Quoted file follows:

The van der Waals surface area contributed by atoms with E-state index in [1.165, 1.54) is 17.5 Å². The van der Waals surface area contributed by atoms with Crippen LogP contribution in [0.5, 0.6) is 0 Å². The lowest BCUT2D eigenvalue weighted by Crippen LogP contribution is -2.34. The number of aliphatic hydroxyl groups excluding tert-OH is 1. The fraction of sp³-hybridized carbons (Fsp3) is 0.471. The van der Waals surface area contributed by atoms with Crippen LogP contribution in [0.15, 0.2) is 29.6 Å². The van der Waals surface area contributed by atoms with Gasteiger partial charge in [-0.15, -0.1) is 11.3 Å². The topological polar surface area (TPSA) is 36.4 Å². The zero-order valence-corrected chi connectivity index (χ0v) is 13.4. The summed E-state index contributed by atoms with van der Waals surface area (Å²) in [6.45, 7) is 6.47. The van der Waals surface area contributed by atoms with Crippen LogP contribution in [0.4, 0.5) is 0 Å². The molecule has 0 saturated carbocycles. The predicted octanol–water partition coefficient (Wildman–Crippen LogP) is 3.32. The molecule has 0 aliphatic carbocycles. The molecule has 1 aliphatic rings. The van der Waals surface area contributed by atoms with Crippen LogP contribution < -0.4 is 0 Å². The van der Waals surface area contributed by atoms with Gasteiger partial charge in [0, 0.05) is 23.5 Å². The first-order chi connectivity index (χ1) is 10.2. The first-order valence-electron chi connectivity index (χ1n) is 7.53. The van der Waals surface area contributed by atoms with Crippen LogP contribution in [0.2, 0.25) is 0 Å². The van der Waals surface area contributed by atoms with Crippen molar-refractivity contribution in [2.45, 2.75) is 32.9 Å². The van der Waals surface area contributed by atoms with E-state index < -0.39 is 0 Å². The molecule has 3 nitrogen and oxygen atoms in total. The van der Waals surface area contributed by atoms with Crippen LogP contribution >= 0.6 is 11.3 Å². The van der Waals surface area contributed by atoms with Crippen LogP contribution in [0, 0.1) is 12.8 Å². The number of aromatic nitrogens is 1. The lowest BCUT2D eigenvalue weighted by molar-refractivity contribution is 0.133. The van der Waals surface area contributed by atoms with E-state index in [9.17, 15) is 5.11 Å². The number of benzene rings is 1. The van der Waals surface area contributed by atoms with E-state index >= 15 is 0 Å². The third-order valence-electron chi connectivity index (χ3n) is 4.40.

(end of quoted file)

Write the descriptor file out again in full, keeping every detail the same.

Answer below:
The van der Waals surface area contributed by atoms with E-state index in [1.165, 1.54) is 17.5 Å². The van der Waals surface area contributed by atoms with Crippen LogP contribution in [0.5, 0.6) is 0 Å². The lowest BCUT2D eigenvalue weighted by Crippen LogP contribution is -2.34. The number of aliphatic hydroxyl groups excluding tert-OH is 1. The fraction of sp³-hybridized carbons (Fsp3) is 0.471. The van der Waals surface area contributed by atoms with Crippen LogP contribution in [0.15, 0.2) is 29.6 Å². The van der Waals surface area contributed by atoms with Gasteiger partial charge in [-0.15, -0.1) is 11.3 Å². The topological polar surface area (TPSA) is 36.4 Å². The zero-order valence-corrected chi connectivity index (χ0v) is 13.4. The summed E-state index contributed by atoms with van der Waals surface area (Å²) in [6.45, 7) is 6.47. The van der Waals surface area contributed by atoms with Crippen LogP contribution in [0.4, 0.5) is 0 Å². The molecule has 0 saturated carbocycles. The predicted octanol–water partition coefficient (Wildman–Crippen LogP) is 3.32. The molecule has 0 aliphatic carbocycles. The molecule has 1 aliphatic rings. The van der Waals surface area contributed by atoms with Crippen LogP contribution < -0.4 is 0 Å². The van der Waals surface area contributed by atoms with Gasteiger partial charge in [0, 0.05) is 23.5 Å². The first-order chi connectivity index (χ1) is 10.2. The first-order valence-electron chi connectivity index (χ1n) is 7.53. The van der Waals surface area contributed by atoms with Crippen LogP contribution in [0.2, 0.25) is 0 Å². The van der Waals surface area contributed by atoms with Crippen molar-refractivity contribution in [2.45, 2.75) is 32.9 Å². The van der Waals surface area contributed by atoms with E-state index < -0.39 is 0 Å². The molecule has 3 nitrogen and oxygen atoms in total. The van der Waals surface area contributed by atoms with Crippen LogP contribution >= 0.6 is 11.3 Å². The van der Waals surface area contributed by atoms with Crippen LogP contribution in [0, 0.1) is 12.8 Å². The number of aromatic nitrogens is 1. The lowest BCUT2D eigenvalue weighted by molar-refractivity contribution is 0.133. The van der Waals surface area contributed by atoms with E-state index in [9.17, 15) is 5.11 Å². The number of benzene rings is 1. The van der Waals surface area contributed by atoms with E-state index >= 15 is 0 Å². The third-order valence-electron chi connectivity index (χ3n) is 4.40.